DecryptedTech

Wednesday01 February 2023

New Malware Found with Stuxnet Similarities


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84Just in case all of the warnings that we gave you before about SCDA (Supervisory Control and Data Acquisition) devices and how insecure most of them are was not enough. We now find that a new piece of malware that appears to be intended spy on industrial networks as a precursor to a future attack like the Stuxnet malware that hit last year. Dubbed Duqu because of a prefix attached to files the new malware creates this new bit of code is very concerning to security experts.


The code was found on several Windows based systems across multiple companies in Europe. These companies were not directly identified but all appear to have connections to industries that directly interact with basic infrastructure services.  As of right now Duqu appears content to just gather information and report back to its command and control servers (including using an internal key logger).  Duqu also appears to be sending JPG files back and forth between the server and the infected system, but as many found out to their dismay you can embed quite a bit of information in a JPG files so these could be used to send control instructions and responses or could be nothing more than test files right now.

So far researchers are at a loss as to what Duqu is collecting and why this is happening. They do know that the attacks have been going on since at least December 2010 and that the first variant identified used a stolen certificate much like the original Stuxnet did. Researchers at Symantec and McAfee also feel that the creators of this code had access to the source code of Stuxnet as the two pieces of Malware are very similar in the way they operate and the coding used. Both McAfee and Symantec have also stated that Duqu does not spread and that it does not appear to use any known exploits. This would indicate that the malware uses tactics like drive-by, or social engineering based exploits. These rely on human intervention to download and install the malicious code on a system usually via email or web link.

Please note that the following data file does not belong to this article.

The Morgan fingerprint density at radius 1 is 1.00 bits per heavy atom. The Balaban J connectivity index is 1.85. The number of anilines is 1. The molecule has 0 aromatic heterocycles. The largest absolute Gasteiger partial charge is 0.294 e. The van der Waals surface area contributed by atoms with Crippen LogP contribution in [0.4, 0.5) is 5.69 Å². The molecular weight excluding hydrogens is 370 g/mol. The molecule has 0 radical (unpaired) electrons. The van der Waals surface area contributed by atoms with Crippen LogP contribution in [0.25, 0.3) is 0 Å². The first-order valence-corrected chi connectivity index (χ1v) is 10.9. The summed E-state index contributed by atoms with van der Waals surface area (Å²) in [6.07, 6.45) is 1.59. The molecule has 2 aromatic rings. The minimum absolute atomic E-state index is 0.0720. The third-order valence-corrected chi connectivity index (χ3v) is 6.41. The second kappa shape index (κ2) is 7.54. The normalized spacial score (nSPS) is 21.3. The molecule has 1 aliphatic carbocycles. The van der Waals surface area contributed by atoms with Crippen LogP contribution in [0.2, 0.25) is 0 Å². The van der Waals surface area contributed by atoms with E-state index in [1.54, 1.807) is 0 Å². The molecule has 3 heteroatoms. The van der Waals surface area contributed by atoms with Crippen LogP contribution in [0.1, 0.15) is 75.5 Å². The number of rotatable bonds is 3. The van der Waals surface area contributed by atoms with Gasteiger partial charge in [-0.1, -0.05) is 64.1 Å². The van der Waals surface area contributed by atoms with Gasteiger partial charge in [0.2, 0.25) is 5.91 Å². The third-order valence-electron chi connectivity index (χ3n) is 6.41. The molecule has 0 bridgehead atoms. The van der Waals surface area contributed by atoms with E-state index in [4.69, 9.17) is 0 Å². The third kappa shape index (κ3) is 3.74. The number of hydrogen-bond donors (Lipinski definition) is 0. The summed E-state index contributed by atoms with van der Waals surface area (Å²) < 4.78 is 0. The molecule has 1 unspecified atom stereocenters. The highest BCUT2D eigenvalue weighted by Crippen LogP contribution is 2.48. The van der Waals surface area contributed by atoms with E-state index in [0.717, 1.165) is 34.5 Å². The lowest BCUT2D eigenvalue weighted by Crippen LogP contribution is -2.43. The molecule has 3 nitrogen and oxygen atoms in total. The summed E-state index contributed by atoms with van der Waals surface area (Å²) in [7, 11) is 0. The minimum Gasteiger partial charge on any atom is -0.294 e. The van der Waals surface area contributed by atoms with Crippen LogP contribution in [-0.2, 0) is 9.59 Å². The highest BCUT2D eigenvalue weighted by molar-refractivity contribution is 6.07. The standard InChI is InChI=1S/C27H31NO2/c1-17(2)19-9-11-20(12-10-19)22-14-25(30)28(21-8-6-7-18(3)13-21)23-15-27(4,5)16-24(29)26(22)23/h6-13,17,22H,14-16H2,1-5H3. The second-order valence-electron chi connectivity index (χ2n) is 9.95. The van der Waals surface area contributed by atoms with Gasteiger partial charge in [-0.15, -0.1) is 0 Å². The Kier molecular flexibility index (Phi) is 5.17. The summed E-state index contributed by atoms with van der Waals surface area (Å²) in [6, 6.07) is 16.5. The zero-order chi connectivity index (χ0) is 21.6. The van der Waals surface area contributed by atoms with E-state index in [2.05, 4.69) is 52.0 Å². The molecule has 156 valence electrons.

We personally wonder if this is related to some of the rumors about Anonymous stepping up their attacks on Governments and Large Corporations. After all with what they can gather using some fairly simple techniques (and a nice bit of coding) they can put some rather devastating plans into action very quickly. If this is the case (and this is all just speculation) then we might be looking at an attack that no one is really prepared for. Then again this could all be nothing more than a reconnaissance mission, especially considering the fact that the code uninstalls itself after 30 days…

Source Symantec and McAfee
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Last modified on Tuesday, 18 October 2011 21:44

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